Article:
If you are in any type of IT role that relates to, or works with, anyone on the business side of your company, then more than ever before, industries-specific knowledge is required when trying to find a job. Jobs that fall into this category include, but are not limited to, Business Analysts, Project Managers, Software Testers, Programmers, Website Designers, Trainers, and CIOs.
Starting at the top, the CIO role has been evolving for some time, from being “Head Techie” to “Corporate Executive who happens to be running IT”. This is best illustrated by the changing view of IT within companies from Information Technology (IT) to Business Technology (BT). Yes, the technology group has matured as an organizational entity from the new and exciting world of high tech to an internal business function like Finance and Human Resources.
This pressure at the CIO level to personally be more business savvy is also, rightly so, finding its way down the IT food chain and to all lower organizational levels. I said “rightly so” because an IT organization exists to serve the business that funds it. That said, logic dictates that the better those within IT understand the business they serve, the better they can provide service and work with their business counterparts.
At the individual contributor level, business knowledge is crucial for many reasons, including the following:
• Industry specific laws, rules, regulations, and procedures that must be followed • The wide variety of industry oriented application software, such as equity trading systems within financial services and patient records within health care • The array of industry specific acronyms, terms, and slang that must be known in order to understand what people are talking about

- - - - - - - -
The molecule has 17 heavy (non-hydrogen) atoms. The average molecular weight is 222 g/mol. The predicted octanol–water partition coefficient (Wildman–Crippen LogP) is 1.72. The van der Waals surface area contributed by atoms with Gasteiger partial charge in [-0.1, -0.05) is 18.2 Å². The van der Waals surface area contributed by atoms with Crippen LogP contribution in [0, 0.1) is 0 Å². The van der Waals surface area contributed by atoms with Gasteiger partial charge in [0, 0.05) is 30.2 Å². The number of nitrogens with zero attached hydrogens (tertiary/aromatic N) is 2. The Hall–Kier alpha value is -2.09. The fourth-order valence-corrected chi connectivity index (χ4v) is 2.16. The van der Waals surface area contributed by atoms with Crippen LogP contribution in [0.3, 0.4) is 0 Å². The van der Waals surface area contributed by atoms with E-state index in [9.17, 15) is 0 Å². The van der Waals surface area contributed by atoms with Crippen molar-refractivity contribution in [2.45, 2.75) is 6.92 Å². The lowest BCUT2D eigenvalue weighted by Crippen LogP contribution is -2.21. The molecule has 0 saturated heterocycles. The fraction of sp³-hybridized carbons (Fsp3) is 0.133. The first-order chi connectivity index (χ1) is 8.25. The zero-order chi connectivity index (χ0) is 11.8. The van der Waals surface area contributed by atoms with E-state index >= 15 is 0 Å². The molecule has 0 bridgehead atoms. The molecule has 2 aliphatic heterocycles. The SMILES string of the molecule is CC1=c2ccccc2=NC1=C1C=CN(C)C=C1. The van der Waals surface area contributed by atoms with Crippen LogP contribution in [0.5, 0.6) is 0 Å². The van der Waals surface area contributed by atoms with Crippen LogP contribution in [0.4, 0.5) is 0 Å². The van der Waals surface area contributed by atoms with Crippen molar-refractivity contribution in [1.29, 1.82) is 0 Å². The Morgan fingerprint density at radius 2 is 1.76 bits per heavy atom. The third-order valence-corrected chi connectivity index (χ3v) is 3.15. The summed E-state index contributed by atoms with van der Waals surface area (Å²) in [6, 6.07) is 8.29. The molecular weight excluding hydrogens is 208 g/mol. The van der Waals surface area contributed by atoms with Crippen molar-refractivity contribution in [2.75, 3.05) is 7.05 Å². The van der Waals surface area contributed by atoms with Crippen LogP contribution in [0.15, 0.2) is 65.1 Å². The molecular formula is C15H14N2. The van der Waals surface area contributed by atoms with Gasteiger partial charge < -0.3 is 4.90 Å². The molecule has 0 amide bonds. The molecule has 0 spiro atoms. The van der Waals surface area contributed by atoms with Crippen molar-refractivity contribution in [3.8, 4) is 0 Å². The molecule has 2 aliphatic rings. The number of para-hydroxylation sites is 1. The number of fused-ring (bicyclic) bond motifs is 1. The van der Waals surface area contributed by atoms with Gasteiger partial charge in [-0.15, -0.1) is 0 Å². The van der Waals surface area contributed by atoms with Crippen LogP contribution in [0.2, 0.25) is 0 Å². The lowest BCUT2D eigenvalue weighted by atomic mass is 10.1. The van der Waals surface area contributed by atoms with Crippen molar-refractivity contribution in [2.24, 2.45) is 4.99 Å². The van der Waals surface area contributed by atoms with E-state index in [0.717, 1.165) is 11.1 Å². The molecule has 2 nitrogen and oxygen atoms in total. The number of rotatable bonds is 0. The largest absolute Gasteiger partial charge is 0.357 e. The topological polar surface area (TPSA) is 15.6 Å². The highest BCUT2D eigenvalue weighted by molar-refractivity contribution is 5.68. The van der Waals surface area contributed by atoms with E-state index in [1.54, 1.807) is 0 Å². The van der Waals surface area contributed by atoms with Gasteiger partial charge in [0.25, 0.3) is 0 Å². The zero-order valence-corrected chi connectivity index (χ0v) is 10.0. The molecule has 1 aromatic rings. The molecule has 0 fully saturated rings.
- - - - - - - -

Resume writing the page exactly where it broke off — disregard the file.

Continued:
Given this magnitude of required knowledge, it’s much easier and more efficient for managers to hire someone with a background in their industry. The reason is that this knowledge drastically reduces the amount of training needed to bring a new employee up to speed.
This hiring reality brings with it two important lessons. The first lesson is for those just beginning their IT career. This lesson is to choose your industry wisely, because as your specific industry knowledge and experience increases, the harder it will be for you to change industries. Experience and success are a funny thing. When you begin your career you say to yourself that if you work hard you can become a “This”, whatever “This” happens to be, a Project Manager, a lead Programmer, a CIO, or a whatever you aspire to be. Then you wake up one day and you are a “This”. When this day comes, many years into a successful career, it becomes very hard to be anything else.
The second lesson is for people of all organizational levels. If you want to get into a new industry, do your homework and do your best to learn the industry from the outside.
• Do self-study on your own via the internet. • Take a class or two at a local college. • Take online via a MOOC (Massive Open Online Course) from a major university like MIT or Penn State, they’re free. • Start attending local professional association meetings and conferences related to your want-to-be-in industry.
This industry study is certainly not as good as experience working in the industry, but it provides you some knowledge, shows your commitment to the industry, to potential employers, and helps you develop contacts within that industry.
In closing, if you don’t do any or all of the above activities, you may get lucky, but if you don’t, you will become caught in a classic dilemma. You can’t get a job in the industry because you don’t have any industry experience and you can’t get any industry experience because you can’t get a job. This loop can be enormously frustrating, but with hard work and a little bit of luck, you will eventually find your way in.
If you have any questions about your career in IT, please email me at eric@ManagerMechanics.com or find me on Twitter at @EricPBloom.
Until next time, work hard, work smart, and continue to grow.
Read more of Eric Bloom's Your IT Career blog and follow the latest IT news at ITworld. Follow Eric on Twitter at @EricPBloom. For the latest IT news, analysis and how-tos, follow ITworld on Twitter and Facebook.